Mercado de la Raza Spotlights Local Latin Food Makers
The shop’s new owners have launched a monthly pop-up series at the Beretania store. Coming Saturday, May 27: locally made Mexican sweet breads.
When Megahn Chun and Alex Villarino took over Mercado de la Raza last December, they brought to the Beretania Street icon a new mission. Martha Sanchez Romero had opened Hawai‘i’s first Latin foods store in 1994, stocking it with goods from Mexico, Central and South America and the Caribbean. Sanchez Romero’s handmade tamales, available on some Saturdays, always sold out; and she eventually stocked over a thousand items—everything from fresh plantains, dried and fresh chiles and Mexican cheeses to Jarritos sodas, corn tortillas from East Los Angeles and ingredients to make micheladas.
Now Chun, of Honolulu, and Villarino, of Mexico City, are thinking even bigger. The new owners are helping tiny food producers scale up with Marchantes Latin@s, a monthly in-store pop-up series that spotlights Latin products made by local Latinos.
The next Marchantes is this Saturday, May 27, from 10 a.m. to 3 p.m. It will feature Antonio and Carina Santiago of Panaderia Santiago. The couple, from Oaxaca, make Mexican conchas—sweet breads with a crumbly cookie topping.
Villarino and Chun created the pop-ups after reading an article that highlighted Latino-Americans’ barriers to entrepreneurship and capital. “Marchantes Latin@s is our solution for this problem,” Villarino says, “to help Latino businesses incubate business ideas, scale and get their products to market. We want to highlight and champion concepts that are authentically Latino… and to showcase the work of those not invited to the conversation.”
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If Saturday’s pop-up is anything like the first two, you can expect a delicious glimpse into a Latin culture, and maybe a little bit more. The series started in March with Aloha Alfajores, an ‘Ewa Beach business of Colombian cookies made by Andrea Smith. Alfajor sandwich cookies vary from country to country. Smith’s are pillowy soft and crumble in your mouth, interrupted only by the dulce de leche in between. While the cookies are the star in the alfajores, the dulce de leche steals the show in Smith’s Special Brownies. Bite in, and just as the deep caramel flavor registers, milky sweetness and tart, creamy cheesecake comes in for an interesting contrast. Mercado de la Raza now sells Smith’s alfajores among other versions from other countries, but in my opinion, Aloha Alfajores are the best.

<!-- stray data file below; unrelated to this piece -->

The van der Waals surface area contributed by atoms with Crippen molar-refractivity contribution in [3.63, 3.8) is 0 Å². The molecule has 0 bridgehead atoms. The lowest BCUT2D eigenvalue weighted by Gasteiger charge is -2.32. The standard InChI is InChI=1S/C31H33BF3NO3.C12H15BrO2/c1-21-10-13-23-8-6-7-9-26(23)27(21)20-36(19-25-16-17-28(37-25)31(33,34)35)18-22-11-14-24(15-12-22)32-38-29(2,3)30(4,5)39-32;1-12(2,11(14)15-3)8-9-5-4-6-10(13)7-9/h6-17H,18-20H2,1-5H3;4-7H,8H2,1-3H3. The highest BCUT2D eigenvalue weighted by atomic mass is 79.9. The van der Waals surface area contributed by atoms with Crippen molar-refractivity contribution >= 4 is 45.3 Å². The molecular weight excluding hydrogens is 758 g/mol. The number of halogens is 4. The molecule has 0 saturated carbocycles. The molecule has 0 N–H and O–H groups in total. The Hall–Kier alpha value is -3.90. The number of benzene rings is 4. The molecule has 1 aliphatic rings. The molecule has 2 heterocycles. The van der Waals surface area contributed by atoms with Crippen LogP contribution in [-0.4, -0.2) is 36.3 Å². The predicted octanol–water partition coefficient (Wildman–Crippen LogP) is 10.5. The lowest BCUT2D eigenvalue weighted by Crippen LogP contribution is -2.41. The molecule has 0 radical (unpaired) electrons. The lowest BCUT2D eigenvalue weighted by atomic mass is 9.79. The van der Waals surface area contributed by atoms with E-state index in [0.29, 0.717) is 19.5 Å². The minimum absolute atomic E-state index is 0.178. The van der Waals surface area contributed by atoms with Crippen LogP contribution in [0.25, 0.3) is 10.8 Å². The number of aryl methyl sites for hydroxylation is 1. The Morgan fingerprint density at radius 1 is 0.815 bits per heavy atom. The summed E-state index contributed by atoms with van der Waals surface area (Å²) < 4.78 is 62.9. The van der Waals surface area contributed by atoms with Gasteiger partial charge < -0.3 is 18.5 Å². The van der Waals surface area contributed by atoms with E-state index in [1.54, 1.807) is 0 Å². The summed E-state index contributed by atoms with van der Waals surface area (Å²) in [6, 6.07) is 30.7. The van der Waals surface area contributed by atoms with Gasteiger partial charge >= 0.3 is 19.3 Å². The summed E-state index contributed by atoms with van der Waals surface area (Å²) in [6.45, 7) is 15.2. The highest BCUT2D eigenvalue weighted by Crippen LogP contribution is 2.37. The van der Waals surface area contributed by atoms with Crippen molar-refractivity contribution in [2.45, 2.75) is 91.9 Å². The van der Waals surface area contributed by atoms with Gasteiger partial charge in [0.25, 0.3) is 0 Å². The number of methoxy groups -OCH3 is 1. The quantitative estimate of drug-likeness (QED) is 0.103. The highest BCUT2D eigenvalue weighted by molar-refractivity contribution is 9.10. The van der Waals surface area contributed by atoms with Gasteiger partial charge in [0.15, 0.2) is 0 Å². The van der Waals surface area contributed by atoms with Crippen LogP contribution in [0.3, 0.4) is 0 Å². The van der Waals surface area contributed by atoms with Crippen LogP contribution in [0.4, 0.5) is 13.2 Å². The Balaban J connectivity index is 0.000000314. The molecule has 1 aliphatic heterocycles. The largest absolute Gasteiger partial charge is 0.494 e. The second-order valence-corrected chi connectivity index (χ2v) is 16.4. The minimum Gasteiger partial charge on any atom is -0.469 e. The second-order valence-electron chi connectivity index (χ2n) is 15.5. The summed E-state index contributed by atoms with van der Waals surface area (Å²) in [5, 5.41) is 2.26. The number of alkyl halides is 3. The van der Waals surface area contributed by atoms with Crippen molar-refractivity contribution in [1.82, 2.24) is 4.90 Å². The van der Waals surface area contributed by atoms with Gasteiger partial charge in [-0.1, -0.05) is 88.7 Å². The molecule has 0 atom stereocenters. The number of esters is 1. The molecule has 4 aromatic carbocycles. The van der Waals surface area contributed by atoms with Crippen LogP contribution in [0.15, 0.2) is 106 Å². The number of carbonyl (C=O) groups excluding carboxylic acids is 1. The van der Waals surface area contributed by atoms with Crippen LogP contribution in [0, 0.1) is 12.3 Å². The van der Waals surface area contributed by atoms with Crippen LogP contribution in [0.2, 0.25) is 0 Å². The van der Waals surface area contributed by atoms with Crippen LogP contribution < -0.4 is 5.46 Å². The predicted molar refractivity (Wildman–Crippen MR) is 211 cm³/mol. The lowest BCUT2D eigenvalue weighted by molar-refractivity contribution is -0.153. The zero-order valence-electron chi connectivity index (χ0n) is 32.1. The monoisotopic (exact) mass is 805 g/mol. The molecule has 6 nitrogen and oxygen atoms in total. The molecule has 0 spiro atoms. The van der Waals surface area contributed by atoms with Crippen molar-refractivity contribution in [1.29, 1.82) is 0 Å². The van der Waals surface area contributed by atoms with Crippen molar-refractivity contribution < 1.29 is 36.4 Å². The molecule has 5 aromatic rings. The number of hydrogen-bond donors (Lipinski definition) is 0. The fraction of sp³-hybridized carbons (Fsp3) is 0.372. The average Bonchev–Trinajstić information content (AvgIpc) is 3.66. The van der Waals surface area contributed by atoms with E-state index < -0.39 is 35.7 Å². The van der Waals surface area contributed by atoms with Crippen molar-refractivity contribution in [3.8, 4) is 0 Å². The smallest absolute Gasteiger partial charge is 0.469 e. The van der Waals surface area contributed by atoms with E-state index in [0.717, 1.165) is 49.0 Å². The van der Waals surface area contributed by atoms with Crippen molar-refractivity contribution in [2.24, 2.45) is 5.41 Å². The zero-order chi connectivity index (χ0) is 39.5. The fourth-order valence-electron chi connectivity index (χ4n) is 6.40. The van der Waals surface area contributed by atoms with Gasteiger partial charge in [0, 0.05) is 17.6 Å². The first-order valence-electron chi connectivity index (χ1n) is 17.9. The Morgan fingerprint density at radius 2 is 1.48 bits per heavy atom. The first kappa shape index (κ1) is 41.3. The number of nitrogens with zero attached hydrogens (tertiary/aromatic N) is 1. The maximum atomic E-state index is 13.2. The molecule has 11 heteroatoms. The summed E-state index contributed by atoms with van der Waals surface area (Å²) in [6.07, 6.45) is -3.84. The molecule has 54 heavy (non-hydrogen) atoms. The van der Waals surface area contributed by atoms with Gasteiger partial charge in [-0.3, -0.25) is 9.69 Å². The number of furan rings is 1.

Raiz Tortillas was April’s featured food producer. Ramón “Ray” Germán’s business has a cult following for stone-ground, nixtamalized corn tortillas made with heirloom corn from small farms in Oaxaca, Chiapas and Puebla in Mexico. At the Marchantes pop-up, listening to Germán talk about the fickle temperament of blue conico azul heirloom corn—the masa reacts differently depending on humidity, temperature, cook time, terroir and other factors—is like listening to Paul Giammati’s character explaining pinot noir in the film Sideways. The tortillas’ taste and texture differ with each corn varietal. As Villarino puts it, “What Ray does is true alchemy.” Once only a fixture at farmers markets, Raiz Tortillas can now also be found at a growing list of Mexican restaurants around Honolulu and at Mercado de la Raza.
Increasing exposure for small, artisan local Latin businesses is only one goal. Chun and Villarino’s vision for the market is to “bring all together, all of Latin-America,” Villarino says, “to find commonalities and to teach each other’s culture and to spread culture that is authentic from the heart.”
Mercado de la Raza is still O‘ahu’s go-to destination for Latin goods. Its broad range of customers matches the range of goods on its shelves. The store caters to expats from Latin countries, mainland transplants looking for Mexican snacks and flavors they grew up with, and local cooks looking for chiles, sauces and other ingredients. Many end up comparing items in their shopping baskets, often discovering shared commonalities from the vibrant snack, drink and candy sections.
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Chun and Villarino like to help the discoveries along. So there are, for example, peanut candies from Argentina (the Mantecol brand), Brazil (Paçoquita) and Mexico (De la Rosa Mazapan). It’s not just a cross-cultural gustatory statement. It turns out that candies from the homeland touch the heart. A customer from Colombia cried when she saw Chocoramos, a familiar snack of chocolate-covered pound cake that’s ubiquitous in that country. At Mercado, you hear similar stories about other customers when they discover hard-to-find items from Venezuela, Argentina, Mexico, Brazil, El Salvador and the Caribbean.
It’s a big legacy for a 900-square-foot space, especially in the middle of the Pacific. And it’s well worth watching. Mercado de la Raza 2.0 is just getting started.
What: Marchantes Latin@s
When: Saturday, May 27, 10 a.m. to 3 p.m.
Featuring: Conchas, or Mexican sweet breads by locally based Panaderia Santiago
1315 S. Beretania St., (808) 593-2226, @mercadodelaraza